But there also needs to be some reflection on what types of skills are actually necessary for the business. If the point has been reached where the leadership team are already broadly similar in thought, with similar skills, the chances are that while these might be totally relevant for the primary board objectives, they might not have the skills to tackle any others.

So secondly, to break that groupthink, the leadership team needs to develop a way of working together collectively that utilises the skills of individuals to be more critical and challenging. It’s also important to honestly appraise the skills gap and when it’s appropriate to hire in new people. Even if you’ve only got one or two alternative voices around the table, if they bring distinctly different skills and behaviours, then that will change the dynamic.


In terms of planning ahead, the root of the solution lies in who is hired at the start of the recruitment journey. At what level should they be hired, how will their careers be developed, and how will they develop as individuals? How do you go about finding an appropriate diversity of people, with additional skills and experience, to make sure that you’re not just feeding your leadership team with the same capabilities time and time again?

One of the key topics Blackmore Four challenges a client board on is understanding—and being objective in—their thinking about ownership of the company as a reward mechanism.

In partnership culture, people are often given a seat at the table at the highest level, because they’ve brought in a lot of business and are leaders in their field – their skill set is about delivering revenue. But there is not necessarily a correlation between the ability to deliver revenue and the ability to be a successful strategic leader in business.

In non-partnership businesses, typically there is a hierarchy of ownership, board, then executive. What is needed of the board is detached from what is needed from the executive. With a limited company or PLC, people are appointed to the board based on what they can contribute at a board level. This is detached from ownership, even if some owners still sit on the board. While some focus will be about shareholders, by design and by law, the board represent the interests and success of the company.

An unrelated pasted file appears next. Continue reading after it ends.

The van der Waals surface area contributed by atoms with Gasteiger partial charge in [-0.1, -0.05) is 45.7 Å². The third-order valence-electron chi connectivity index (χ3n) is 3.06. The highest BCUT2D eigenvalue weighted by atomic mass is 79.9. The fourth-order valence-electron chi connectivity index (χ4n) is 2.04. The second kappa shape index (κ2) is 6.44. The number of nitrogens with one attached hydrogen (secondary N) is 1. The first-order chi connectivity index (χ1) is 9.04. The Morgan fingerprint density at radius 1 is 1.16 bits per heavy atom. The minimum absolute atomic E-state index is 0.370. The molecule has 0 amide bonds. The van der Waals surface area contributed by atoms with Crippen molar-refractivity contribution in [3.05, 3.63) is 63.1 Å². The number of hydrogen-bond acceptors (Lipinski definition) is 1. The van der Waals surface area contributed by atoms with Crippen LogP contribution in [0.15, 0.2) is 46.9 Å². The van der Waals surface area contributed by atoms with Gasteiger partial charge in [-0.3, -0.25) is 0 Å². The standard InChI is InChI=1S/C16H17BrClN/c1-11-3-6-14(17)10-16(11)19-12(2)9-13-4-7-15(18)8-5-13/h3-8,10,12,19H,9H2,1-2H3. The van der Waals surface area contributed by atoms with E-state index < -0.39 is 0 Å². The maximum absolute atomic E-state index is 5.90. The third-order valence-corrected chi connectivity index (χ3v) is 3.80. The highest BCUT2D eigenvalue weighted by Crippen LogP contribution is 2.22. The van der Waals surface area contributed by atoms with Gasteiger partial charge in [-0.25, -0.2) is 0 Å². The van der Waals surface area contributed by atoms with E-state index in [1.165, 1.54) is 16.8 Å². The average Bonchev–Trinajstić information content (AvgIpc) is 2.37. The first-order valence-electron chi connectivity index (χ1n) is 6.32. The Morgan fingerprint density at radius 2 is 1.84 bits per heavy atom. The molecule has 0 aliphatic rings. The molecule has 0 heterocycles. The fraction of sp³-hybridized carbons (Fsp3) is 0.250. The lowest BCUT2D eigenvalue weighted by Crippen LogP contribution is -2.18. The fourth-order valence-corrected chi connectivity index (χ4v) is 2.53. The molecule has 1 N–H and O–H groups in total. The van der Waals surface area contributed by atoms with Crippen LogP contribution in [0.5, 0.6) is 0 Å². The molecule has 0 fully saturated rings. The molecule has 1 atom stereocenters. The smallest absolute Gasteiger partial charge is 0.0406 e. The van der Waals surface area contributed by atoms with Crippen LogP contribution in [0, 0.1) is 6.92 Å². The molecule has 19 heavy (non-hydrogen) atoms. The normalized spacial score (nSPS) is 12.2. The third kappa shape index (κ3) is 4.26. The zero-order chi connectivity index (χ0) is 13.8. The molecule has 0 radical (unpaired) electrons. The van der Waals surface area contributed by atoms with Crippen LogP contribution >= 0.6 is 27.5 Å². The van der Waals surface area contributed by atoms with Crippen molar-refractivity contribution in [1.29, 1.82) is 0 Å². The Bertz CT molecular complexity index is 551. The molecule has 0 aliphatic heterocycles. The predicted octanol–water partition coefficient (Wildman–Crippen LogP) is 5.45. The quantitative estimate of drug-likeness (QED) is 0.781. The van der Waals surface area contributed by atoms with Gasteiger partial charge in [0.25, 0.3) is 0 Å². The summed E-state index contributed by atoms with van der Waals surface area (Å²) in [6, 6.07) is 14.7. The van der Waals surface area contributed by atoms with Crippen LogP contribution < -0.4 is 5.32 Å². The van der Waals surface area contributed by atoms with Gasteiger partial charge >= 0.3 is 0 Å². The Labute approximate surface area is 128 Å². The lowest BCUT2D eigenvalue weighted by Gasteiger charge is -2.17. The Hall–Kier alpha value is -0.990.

In partnerships, roles and responsibilities are merged, because of the ‘ownership as reward’ mechanism for employees. A high performer from beneath the executive level is rewarded with partnership, and therefore board membership, because this has not been detached. They typically also default to be on the executive team as well. But even if they’re not, they are still highly influential, regardless of their capabilities.

While a typical career expectation for lawyers and accountants is to make partner, another contributing factor is the desire to directly align the contributions made to rewards. By becoming a partner/shareholder/owner, the person’s success is intrinsically linked with the success of business overall.

However, the different roles of partner, board and executive should serve different purposes. By conflating these, like most partnerships do, the risk is that none are being addressed in a distinctive, effective way. Professional skill may have raised someone to the board, but doesn’t necessarily mean they have the skills to make strategic decisions. There needs to be an assessment process in place in order to ensure all board members are fit and proper directors.

If the business goal is to be a market leader; if it is to thrive and overachieve on performance metrics, then the people that are bringing in business day-to-day AND those who are setting the strategic direction on the board need to have the range of skills and expertise to do so.